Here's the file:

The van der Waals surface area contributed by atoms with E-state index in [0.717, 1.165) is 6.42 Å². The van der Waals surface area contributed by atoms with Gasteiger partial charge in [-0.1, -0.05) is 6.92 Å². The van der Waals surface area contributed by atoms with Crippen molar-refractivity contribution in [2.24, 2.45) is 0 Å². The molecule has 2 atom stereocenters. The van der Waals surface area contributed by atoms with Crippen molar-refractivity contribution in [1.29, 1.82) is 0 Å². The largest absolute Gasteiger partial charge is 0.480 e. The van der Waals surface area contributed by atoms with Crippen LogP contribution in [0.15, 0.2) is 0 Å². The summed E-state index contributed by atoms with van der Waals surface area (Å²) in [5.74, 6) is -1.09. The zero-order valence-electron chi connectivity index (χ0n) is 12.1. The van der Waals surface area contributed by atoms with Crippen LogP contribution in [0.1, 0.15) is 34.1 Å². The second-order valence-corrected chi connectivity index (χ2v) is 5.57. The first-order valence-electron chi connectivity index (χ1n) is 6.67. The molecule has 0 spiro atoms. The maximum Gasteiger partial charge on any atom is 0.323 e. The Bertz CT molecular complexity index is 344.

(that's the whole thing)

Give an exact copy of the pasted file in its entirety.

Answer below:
The van der Waals surface area contributed by atoms with E-state index in [0.717, 1.165) is 6.42 Å². The van der Waals surface area contributed by atoms with Gasteiger partial charge in [-0.1, -0.05) is 6.92 Å². The van der Waals surface area contributed by atoms with Crippen molar-refractivity contribution in [2.24, 2.45) is 0 Å². The molecule has 2 atom stereocenters. The van der Waals surface area contributed by atoms with Crippen molar-refractivity contribution in [1.29, 1.82) is 0 Å². The largest absolute Gasteiger partial charge is 0.480 e. The van der Waals surface area contributed by atoms with Crippen LogP contribution in [0.15, 0.2) is 0 Å². The summed E-state index contributed by atoms with van der Waals surface area (Å²) in [5.74, 6) is -1.09. The zero-order valence-electron chi connectivity index (χ0n) is 12.1. The van der Waals surface area contributed by atoms with Crippen LogP contribution in [0.1, 0.15) is 34.1 Å². The second-order valence-corrected chi connectivity index (χ2v) is 5.57. The first-order valence-electron chi connectivity index (χ1n) is 6.67. The molecule has 0 spiro atoms. The maximum Gasteiger partial charge on any atom is 0.323 e. The Bertz CT molecular complexity index is 344.